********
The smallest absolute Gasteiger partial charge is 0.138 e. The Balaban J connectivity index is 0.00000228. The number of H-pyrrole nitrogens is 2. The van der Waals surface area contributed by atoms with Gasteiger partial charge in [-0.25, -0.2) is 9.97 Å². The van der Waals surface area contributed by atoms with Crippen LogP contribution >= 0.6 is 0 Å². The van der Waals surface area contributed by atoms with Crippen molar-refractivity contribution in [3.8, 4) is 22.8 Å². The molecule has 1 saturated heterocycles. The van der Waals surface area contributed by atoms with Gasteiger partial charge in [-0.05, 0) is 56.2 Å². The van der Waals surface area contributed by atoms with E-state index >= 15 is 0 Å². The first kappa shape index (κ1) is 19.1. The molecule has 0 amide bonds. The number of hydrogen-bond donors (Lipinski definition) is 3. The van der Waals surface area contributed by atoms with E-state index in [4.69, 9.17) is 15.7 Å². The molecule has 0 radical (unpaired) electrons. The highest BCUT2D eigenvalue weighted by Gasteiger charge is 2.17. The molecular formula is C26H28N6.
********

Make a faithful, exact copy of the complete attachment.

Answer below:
The smallest absolute Gasteiger partial charge is 0.138 e. The Balaban J connectivity index is 0.00000228. The number of H-pyrrole nitrogens is 2. The van der Waals surface area contributed by atoms with Gasteiger partial charge in [-0.25, -0.2) is 9.97 Å². The van der Waals surface area contributed by atoms with Crippen LogP contribution >= 0.6 is 0 Å². The van der Waals surface area contributed by atoms with Crippen molar-refractivity contribution in [3.8, 4) is 22.8 Å². The molecule has 1 saturated heterocycles. The van der Waals surface area contributed by atoms with Gasteiger partial charge in [-0.05, 0) is 56.2 Å². The van der Waals surface area contributed by atoms with E-state index >= 15 is 0 Å². The first kappa shape index (κ1) is 19.1. The molecule has 0 amide bonds. The number of hydrogen-bond donors (Lipinski definition) is 3. The van der Waals surface area contributed by atoms with E-state index in [4.69, 9.17) is 15.7 Å². The molecule has 0 radical (unpaired) electrons. The highest BCUT2D eigenvalue weighted by Gasteiger charge is 2.17. The molecular formula is C26H28N6.